What’s behind the G20 focus on Africa

It’s half-time for the German G20-presidency. A good moment to reflect on what may be hidden behind the declared focus on Africa. Under the watchword “create a networked world”, task forces have taken up work with the aim to “foster sustainable economic growth in Africa”. The conservative German Development Minister Gerd Müller said that “we need a paradigm shift and must understand that Africa is not the continent of cheap resources, but that the people there need infrastructure and a future”. At the main summit in Hamburg on July 7 and 8, economic progress in Africa is supposed to be leading the agenda. Where does the sudden high interest in Africa come from?

While all eyes are on the crisis in the middle East, several other severe crises in Africa seem almost forgotten among the 20 major economies. There are many ongoing violent conflicts on the African continent, widespread hunger, millions of refugees, and yet the most basic help mechanisms of the international community are essentially underfunded and international mediation efforts like the one for Syria cannot be seen. In Syria, geopolitical interests are at stake, in Africa not so much, it seems. This could be one explanation. Another could be that Africans, at least in Europe and North America, were for a long time seen as very different people very far away. Is this really changing now?

Looking at Donald Trump, who announced his presence at the summit, hopes must be tamed. He recently announced large cuts in overseas aids, half of the countries under his Muslim ban are African, he is not a great fan of the United Nations and from his past it is known that he has racist tendencies. Joint efforts to support Africa also become more unlikely because of Britain’s solo run and pull-out from European initiatives. Controlling migration was one of the big arguments of the Leave-Campaign in the UK, which hints at the core of the new interest in Africa, especially from the side of Germany.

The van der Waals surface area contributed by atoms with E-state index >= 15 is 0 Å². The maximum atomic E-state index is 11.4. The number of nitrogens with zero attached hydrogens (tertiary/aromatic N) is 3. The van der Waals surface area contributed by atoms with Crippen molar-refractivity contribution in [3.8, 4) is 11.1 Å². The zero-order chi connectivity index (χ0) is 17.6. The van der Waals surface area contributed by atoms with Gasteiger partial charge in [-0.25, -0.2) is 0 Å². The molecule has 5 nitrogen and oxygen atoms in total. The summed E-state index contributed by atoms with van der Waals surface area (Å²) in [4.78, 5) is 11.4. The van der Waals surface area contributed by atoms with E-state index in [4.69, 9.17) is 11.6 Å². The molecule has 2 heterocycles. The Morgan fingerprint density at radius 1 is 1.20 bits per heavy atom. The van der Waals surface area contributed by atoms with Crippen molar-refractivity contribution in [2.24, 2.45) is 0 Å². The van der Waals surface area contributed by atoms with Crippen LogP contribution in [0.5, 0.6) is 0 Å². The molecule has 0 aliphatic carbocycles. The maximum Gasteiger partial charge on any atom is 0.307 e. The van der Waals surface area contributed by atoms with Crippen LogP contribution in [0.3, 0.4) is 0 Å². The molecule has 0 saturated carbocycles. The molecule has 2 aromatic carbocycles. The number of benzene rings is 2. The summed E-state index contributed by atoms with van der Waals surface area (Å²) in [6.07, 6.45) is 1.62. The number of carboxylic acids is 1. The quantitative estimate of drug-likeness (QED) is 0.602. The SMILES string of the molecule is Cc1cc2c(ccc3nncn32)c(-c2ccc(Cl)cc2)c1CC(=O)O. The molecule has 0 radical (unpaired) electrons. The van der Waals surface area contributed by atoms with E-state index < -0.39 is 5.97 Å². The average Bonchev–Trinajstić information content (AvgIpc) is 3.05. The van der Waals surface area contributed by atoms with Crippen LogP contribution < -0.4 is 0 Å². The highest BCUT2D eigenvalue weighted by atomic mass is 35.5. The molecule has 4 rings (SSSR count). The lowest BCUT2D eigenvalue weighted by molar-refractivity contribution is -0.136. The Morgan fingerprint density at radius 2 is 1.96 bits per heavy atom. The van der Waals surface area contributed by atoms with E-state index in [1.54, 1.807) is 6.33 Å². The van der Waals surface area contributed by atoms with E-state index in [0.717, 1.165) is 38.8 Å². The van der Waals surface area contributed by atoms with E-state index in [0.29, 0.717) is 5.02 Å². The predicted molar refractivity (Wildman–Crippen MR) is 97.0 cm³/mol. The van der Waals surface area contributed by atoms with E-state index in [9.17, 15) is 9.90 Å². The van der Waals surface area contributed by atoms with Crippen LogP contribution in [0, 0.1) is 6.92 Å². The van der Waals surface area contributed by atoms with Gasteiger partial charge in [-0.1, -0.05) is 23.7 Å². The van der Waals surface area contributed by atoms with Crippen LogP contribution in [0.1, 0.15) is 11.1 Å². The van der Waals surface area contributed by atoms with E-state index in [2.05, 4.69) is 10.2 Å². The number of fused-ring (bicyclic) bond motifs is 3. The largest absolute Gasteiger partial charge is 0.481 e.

Chancellor Angela Merkel is working hard to avoid another scenario like in 2015, when the influx of refugees threatened her political stability. By now, most people crossing the Mediterranean to migrate into Europe are Africans. Over 180,000 refugees made their way via this route to Europe in 2016 and predictions do not see these numbers going down in the near future. The motivation of development policy in Germany and the EU at large has been to curb migration for the past few years. A lot of development money has gone to border security within Africa, or –  as critics call it – to “bribes” for local governments in return for holding back migrants. Security strategies to further merge military and development efforts are also a sign of Europe’s strong desire to control migration before it hits the own shores.

The full dimensions of globalization were recognized in Europe by 2015 at the latest. Leaving one world region behind will have an impact on the other. With the German G20-initiative “Compact with Africa”, also named “Marshall Plan”, it is intended to provide private investment, economic growth and sustainability, investment in infrastructure and renewable energy, capacity-building for employment opportunities and knowledge-sharing associated with climate change. If this really helps, or if the plan will silt like so may others before, remains to be seen. Now that Africa became Europe’s problem, there is a strong will on the EU’s side to help Africans build a future in their home countries. Non-EU members of the G20 must either truly be driven by humanitarian intentions, or afraid of Europe’s destabilization as an effect of immigration in order to fully support the project. However the intentions for this “Compact” may be, if Africans take up the opportunity and coordinate this “Marshall Plan” effectively, there may be prospects for success.


Anton Scholz is a German Africanist and journalist. He also works in political communications and the German Policy Forum and the One Campaign are among his former employers. He specialises in cultural and political relations between the Global North and Global South, and especially Africa.